Manuel - Which elements do you most regularly focus on when discussing videogames with your friends? Gameplay, visuals, difficulty, length? Those factors have formed the basis of videogame commentary since the inception of print reviews, heroically clinging on as the yardsticks for quality assessment into the year 2009. But what about audio? Can we afford to underestimate the impact of an entire sensory input when evaluating our chosen pastime any longer? I don’t think we can.
Audio alters our game experience more than most players would ever give credence for, supplementing visual and gameplay design to form a cohesive experience. Would Halo have been as well-received without Marty O’Donnell’s evocative score? Would MGS garner the same critical approval without the unerringly atmospheric theme tune? Is Indiana Jones a lesser hero without John Williams bombastic overture? Absolutely.
With the PSN title Shatter turning out to be the first game that I’ve been driven to play almost entirely to hear the next audio track, the importance of a good score has never been more apparent for me. But what role does audio play for you? Do you often replace the in-game music with your own from the dashboard? Can you recall a moment in which the musical score perfectly supplemented the on-screen storytelling or action? We can all quote favourite movie soundtracks, what about videogames?
Pogo - I feel that videogame audio certainly is evolving with the technology. Personal highlights have been titles such as Silent Hill 2 or 4, where audio is almost used as its own character. Irregular pauses, fluctuations in volume and crescendos when not expected added a further level of dread to the experience. It allowed the game to consume the player. I must admit, there were even a couple of times where I had to just mute the television just to break the fear!
BIGsheep - I’m glad to see it’s not just me who does that. I can clearly recall playing both Resident Evil and Fatal Frame late at night and in utter darkness and I would be reduced to a nervous wreck by the audio. The latter especially produced a very unnerving atmosphere with sparing use of strings and subtle environmental sound in exactly the same way a full cinematic horror movie would. It still makes a shiver run down my spine just thinking about when a ghost came into view. From what Pogo’s been telling me Dead Space carries on that tradition, with the current generation.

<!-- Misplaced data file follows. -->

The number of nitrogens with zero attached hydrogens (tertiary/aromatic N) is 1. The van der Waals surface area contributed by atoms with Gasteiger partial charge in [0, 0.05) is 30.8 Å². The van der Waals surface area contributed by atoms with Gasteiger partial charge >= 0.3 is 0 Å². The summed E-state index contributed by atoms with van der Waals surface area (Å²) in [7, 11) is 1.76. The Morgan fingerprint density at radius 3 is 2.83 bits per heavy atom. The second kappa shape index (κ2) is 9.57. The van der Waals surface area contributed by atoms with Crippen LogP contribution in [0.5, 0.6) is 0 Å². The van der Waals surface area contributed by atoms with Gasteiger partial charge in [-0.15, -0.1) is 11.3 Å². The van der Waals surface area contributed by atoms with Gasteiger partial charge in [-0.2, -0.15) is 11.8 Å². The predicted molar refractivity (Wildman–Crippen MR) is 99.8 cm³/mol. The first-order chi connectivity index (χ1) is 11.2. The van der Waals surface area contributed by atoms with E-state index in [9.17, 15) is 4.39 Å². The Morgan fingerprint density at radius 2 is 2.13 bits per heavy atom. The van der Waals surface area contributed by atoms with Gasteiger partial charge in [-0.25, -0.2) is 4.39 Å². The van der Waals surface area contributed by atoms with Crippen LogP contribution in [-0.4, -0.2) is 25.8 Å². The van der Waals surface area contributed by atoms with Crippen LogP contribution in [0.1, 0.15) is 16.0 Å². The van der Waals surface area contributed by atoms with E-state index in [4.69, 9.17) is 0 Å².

Compared to cinema I believe the industry as a whole is still some way behind but the gap is closing, the titles we’ve just mentioned show this because they use audio so effectively, possibly even more so than their visuals.
It only takes subtle things, too, to get me excited. My first forray into Battlefield had me in awe of the sound as it was the first time I’d heard a shooter distort the sound of the guns properly. You’d be on one side of a map and yet you’d hear this muffled but tinny crack as the gun was fired; something so simple really brought a sense of distance to your surroundings.
Pogo - Another favourite of mine was the blend of music and visual style in the Dreamcast Jet set radio and then Xbox Jet Set Radio Future. The mix of manic Japanese hip hop and underground dance music synced perfectly with the gameplay. It was fun and made for some great atmosphere to spur on my spray painting antics!
BIGsheep - I would also have to put down the Banjo theme tune as one of my favourite pieces. Not the original, though, the one where Grant Kirkhope found his electric guitar for the sequel.